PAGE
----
There is no mandatory reason to break URLs. They are handy but they are misused and unsecured. They are a prime source for spear-phishing. Although now there are techniques that do not require you to do anything at all to get pwned.
In the USA there are URLs that are legal-honeypots and even having knowledge of them can and will get you into a legal minefield.
Breaking URLs is a polite thing to do.   Good morning, Goodbye and Thinking of the other Guy.

JonKnowsNothing September 13, 2020 5:20 PM

The above post Previewed fine and posted as a wall of text. It was hand numbered not using OL and had a blockquote pair and a few line breaks BR.

Looks like some WP packages are missing…

Anders September 14, 2020 1:21 AM

@jcb

“You hover over it with the mouse and look at the URL that shows up in the gray bar at the bottom corner of the screen; on a mobile device, you long-press on the link to view the URL if you are unsure whether you want to visit the link and load the page or not.”

Actually no. In Unicode character set there are characters that are visually similar to the ones in standard ASCII but their code points are different. Nowadays it’s possible to register domain with Unicode characters. You hover your mouse over the link, you visually see that it’s similar but it can still lead you to some totally different place.

So to be sure you copy url, then paste it to some PURE ASCII environment, then you see if there’s any other characters than
pure ASCII, then you copy the text again and then you paste it to browser.

JonKnowsNothing September 14, 2020 3:37 AM

I made a post in another thread and got the dreaded 409 error. Punched submit a few times still got 409 error. Went back to WRITE page and made a small text change and hit submit again.

System posted both versions…. /facepalm

JonKnowsNothing September 14, 2020 4:11 AM

@Anders @jcb

personal anecdote:

Way back in the misty past of “small computers” pre-IBM PC and CharlieC ads, in the days when one had subscriptions to computer programming magazines because they had articles and source code printed in them and all you had to do was type it and save to your favorite cassette tape recorder or if you were really buff with loads of lolly, you might have a floppy drive. You might have to wait for several editions to get the full source listings. Of course, these programs rarely worked first time, so you had the super fun of debugging the code and waiting for editorial posts with fixes.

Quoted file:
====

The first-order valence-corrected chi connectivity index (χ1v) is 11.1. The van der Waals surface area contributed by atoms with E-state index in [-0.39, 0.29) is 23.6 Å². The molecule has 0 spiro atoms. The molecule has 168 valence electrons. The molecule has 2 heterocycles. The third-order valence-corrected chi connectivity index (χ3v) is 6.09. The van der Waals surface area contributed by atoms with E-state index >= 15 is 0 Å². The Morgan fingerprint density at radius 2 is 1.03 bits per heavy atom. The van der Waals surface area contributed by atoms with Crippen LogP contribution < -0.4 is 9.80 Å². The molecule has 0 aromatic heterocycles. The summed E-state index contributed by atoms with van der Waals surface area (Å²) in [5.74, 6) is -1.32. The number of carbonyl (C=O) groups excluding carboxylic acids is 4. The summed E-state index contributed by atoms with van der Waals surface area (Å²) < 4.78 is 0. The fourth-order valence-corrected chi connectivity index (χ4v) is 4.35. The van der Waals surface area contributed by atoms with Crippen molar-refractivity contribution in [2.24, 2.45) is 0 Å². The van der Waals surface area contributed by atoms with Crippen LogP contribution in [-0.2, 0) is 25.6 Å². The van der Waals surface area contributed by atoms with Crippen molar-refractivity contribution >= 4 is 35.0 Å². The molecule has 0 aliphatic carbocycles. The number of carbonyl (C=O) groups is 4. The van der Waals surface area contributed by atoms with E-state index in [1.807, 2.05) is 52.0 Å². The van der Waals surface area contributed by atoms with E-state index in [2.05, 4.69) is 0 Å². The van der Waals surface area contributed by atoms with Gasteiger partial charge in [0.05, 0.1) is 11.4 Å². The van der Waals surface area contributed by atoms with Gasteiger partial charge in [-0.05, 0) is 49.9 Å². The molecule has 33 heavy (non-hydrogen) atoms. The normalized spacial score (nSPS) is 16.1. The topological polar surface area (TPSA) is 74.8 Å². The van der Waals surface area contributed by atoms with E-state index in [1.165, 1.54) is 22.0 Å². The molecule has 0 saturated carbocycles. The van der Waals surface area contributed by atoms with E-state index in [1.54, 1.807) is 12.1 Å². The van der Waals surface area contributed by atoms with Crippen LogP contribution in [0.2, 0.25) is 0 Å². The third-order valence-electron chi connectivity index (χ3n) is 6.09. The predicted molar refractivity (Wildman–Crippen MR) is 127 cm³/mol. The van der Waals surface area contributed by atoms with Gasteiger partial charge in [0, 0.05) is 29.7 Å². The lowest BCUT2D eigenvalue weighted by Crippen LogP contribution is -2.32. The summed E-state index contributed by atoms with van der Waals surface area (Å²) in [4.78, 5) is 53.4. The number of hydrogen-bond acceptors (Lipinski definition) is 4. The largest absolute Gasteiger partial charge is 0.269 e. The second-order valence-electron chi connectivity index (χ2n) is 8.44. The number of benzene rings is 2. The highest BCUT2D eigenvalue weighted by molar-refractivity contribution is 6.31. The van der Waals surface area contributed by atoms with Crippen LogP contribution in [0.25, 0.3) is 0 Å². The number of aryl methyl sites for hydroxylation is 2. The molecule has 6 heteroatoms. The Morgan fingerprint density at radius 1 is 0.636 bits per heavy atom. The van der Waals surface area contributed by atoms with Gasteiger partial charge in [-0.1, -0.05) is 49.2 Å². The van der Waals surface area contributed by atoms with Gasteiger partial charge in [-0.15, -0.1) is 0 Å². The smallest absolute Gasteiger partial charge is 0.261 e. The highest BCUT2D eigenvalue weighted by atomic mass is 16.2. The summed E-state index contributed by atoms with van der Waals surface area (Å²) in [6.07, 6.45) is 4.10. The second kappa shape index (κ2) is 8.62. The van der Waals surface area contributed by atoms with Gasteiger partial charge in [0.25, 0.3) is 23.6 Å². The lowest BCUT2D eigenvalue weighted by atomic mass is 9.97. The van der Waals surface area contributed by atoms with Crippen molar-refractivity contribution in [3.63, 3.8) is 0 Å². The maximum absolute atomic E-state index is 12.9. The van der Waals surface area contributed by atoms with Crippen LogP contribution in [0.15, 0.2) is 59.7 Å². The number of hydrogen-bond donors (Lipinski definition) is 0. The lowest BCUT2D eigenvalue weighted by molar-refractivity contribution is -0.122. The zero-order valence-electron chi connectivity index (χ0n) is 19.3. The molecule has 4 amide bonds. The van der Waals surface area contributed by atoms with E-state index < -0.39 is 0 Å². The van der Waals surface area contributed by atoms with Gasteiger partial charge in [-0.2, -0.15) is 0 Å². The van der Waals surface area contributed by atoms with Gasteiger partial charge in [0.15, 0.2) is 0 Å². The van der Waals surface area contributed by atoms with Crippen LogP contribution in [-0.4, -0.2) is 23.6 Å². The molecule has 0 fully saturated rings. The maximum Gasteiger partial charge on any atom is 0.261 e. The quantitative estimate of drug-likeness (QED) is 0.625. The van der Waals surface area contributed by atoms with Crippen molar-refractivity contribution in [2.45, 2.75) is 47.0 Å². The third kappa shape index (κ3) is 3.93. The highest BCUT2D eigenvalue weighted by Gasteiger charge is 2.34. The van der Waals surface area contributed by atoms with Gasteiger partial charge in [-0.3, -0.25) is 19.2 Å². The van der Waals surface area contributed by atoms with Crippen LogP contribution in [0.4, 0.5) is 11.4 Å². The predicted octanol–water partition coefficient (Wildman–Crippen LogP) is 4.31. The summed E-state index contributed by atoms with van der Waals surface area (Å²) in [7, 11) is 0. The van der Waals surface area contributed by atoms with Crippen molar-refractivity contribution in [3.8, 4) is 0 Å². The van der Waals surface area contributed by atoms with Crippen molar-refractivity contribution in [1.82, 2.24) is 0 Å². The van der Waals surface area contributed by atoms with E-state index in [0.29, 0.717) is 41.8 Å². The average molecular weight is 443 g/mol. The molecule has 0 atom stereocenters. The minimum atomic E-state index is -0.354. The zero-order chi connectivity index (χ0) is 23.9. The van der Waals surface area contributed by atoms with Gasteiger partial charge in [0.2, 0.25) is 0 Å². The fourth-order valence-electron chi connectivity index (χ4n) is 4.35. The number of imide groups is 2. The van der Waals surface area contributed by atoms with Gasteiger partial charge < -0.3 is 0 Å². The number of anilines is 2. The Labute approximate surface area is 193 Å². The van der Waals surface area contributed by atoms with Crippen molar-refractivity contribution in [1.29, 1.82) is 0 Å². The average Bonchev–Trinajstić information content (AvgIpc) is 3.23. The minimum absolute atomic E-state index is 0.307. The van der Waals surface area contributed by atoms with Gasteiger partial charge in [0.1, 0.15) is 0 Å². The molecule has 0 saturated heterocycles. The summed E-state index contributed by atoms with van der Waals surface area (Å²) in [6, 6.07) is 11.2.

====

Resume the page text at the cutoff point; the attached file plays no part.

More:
I got this way kewl source for a star-trek vs klingon grid shooter. You would put in a coord and “fire” and maybe hit one. Similar to “submarine” games. This one had some nice graphics and a tiny bit of animation. I was lucky to have a color system and color monitor so I was very keen to get that code to run.

The problem was that the source didn’t look like normal “source code”. It used long sentences of English words like: “back dog plate garden”. Trying to fix the running marquee wasn’t easy ’cause you couldn’t figure out if the error was in the “ck” or “gar” part of the code. Word substitution sometimes worked like changing it to “back plate garden dog” but other areas it didn’t.

It was all ASCII on the top but not underneath.

Richard September 20, 2020 6:34 AM

Please repost with the times in EDT instead of EST. We are on EDT. I always struggle to remember whether to add or subtract and hour from EST to get to EDT. And then, often the writer actually meant EDT, so doing the conversion arrives at the wrong time.